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Archive | GMAT Geometry

Master GMAT geometry with the help of Magoosh’s experts: everything from GMAT geometry questions to what you need for a GMAT geometry cheat sheet.

In the first post in these series, I discussed the basic circle facts.  This post concerns angles and circles, and dividing circles by angle.   Angles of a Circle Suppose you stand at the center of a circle and turn around that you face each and every point on the circle.  You would turn all […]

Sometimes, the best choice from among two options is neither of them!    Approaches to the GMAT Quantitative Section Many quantitative problems contain numbers and demand numerical calculations.  Others contain variables, and one can use either an algebraic approach or a numeric approach.  See this blog post  for more on that choice.  Folks are often […]

Understand the properties of the GMAT Quantitative section’s two favorite triangles!  The two special triangles are right triangles with special angles and side.  Like all right triangles, they satisfy the Pythagorean Theorem.  These two triangles are “special” because, with just a couple pieces of information, we can figure out all their properties.  The GMAT-writers love this […]

Using the information given in diagrams to your advantage The following sentences appear in the directions to the GMAT Problem Solving questions.   A figure accompanying a problem solving questions is intended to provide information useful in solving the problem.  Figures are drawn as accurately as possible.  Exceptions will be clearly noted. Many GMAT-takers underestimate […]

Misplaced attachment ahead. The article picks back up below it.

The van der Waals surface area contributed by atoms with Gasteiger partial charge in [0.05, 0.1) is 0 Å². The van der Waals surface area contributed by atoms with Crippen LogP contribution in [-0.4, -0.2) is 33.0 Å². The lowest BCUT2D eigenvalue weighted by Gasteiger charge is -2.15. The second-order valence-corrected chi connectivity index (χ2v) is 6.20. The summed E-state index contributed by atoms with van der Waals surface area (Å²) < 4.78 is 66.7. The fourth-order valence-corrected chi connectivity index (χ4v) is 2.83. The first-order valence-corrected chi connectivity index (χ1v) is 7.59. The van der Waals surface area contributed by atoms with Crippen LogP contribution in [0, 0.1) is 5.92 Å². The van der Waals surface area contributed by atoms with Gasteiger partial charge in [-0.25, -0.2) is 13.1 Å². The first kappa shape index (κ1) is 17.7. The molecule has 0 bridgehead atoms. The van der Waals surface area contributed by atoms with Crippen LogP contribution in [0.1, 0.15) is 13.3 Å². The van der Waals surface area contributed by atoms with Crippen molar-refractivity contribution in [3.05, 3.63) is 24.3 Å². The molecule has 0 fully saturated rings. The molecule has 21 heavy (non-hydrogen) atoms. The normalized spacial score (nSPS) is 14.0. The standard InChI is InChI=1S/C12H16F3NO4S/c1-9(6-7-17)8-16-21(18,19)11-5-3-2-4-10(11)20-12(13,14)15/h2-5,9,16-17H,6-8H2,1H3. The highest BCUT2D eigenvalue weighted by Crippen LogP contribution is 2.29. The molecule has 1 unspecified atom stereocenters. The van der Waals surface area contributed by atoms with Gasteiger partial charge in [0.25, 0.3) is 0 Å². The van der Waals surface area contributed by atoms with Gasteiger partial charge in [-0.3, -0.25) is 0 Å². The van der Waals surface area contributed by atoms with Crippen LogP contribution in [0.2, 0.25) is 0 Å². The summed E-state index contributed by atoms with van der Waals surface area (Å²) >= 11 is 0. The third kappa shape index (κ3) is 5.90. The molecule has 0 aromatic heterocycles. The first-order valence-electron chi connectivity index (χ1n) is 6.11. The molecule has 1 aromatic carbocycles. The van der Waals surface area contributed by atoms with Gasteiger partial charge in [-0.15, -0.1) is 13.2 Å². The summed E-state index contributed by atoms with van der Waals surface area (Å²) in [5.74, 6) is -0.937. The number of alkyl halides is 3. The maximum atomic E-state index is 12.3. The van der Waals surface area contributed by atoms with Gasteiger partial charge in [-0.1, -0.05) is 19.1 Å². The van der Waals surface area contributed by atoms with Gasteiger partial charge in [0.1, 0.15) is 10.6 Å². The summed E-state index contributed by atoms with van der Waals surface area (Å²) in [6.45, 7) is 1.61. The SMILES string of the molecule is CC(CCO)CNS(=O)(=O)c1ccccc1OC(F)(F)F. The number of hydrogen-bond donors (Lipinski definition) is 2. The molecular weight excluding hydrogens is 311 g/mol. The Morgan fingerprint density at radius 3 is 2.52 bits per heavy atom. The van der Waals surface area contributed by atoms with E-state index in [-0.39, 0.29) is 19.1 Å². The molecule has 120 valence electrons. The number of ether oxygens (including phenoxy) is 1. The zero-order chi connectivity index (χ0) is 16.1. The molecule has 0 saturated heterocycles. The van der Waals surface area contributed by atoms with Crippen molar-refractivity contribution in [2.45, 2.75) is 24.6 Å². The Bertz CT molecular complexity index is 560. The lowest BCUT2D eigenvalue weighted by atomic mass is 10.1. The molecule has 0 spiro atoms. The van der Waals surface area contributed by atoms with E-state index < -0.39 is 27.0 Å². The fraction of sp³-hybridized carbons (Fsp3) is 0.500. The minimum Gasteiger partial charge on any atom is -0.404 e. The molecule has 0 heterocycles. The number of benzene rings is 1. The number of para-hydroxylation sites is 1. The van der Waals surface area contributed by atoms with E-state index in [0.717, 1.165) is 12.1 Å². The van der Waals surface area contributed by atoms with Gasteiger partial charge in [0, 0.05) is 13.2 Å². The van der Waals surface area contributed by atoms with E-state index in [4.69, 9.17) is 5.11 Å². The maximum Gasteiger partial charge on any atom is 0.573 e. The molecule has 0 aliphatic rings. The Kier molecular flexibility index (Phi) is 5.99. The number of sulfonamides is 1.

Often, when we talk about triangles in the context of the GMAT, we focus on right triangles (a relatively elite category) or the special right triangles (viz. 30-60-90 and 45-45-90 triangles, a hyper-elite category). Elsewhere I have written of that most glorious theorem, the Pythagorean Theorem, which applies to all right triangles. But just as […]

The GMAT quantitative section asks, among other things, about geometry. One of the GMAT’s favorite figures is the isosceles triangle.  An isosceles triangle is one that has two congruent sides.  Knowing simply that about a triangle has profound implications for answer GMAT Problem Solving & Data Sufficiency questions.   Euclid’s Remarkable Theorem Euclid first proved […]

Consider the following geometry Data-Sufficiency Questions.  All are related to the diagram below: 1) Is quadrilateral ABCD a square? (1) AB = CD (2) A = 90º (A) Statement 1 alone is sufficient but statement 2 alone is not sufficient to answer the question asked.   (B) Statement 2 alone is sufficient but statement 1 […]

The GMAT will ask you about geometric solids.  The OG tells you that you should expect questions about rectangular solids and cylinders. Here, I will discuss four less common solids that are much less likely to appear on the GMAT Math section: the prism, the pyramid, the cone, and the sphere.  For all of these, […]

According to the GMAT OG, there are two 3D solids you should understand in detail are (a) rectangular solids, and (b) cylinders.  On any given GMAT, you will see no more than a couple questions on 3D solids, but they definitely could appear, especially if you are already getting many questions right and are moving […]

A Case Study of the Area of an Equilateral Triangle Fact: on the GMAT Math section, you are likely to find questions about the area of an equilateral triangle, and it would be efficient if you knew the formula.  (BTW, the formula appears a little further below.)   Don’t Merely Memorize I am going to […]

As you may remember from high school, , where b is the base and h is the height.  If you are having trouble remembering this, simply remember that a rectangle has an area of  , and that a triangle is half a rectangle.     Practice Question: Using the Area Formula 1) The figure on […]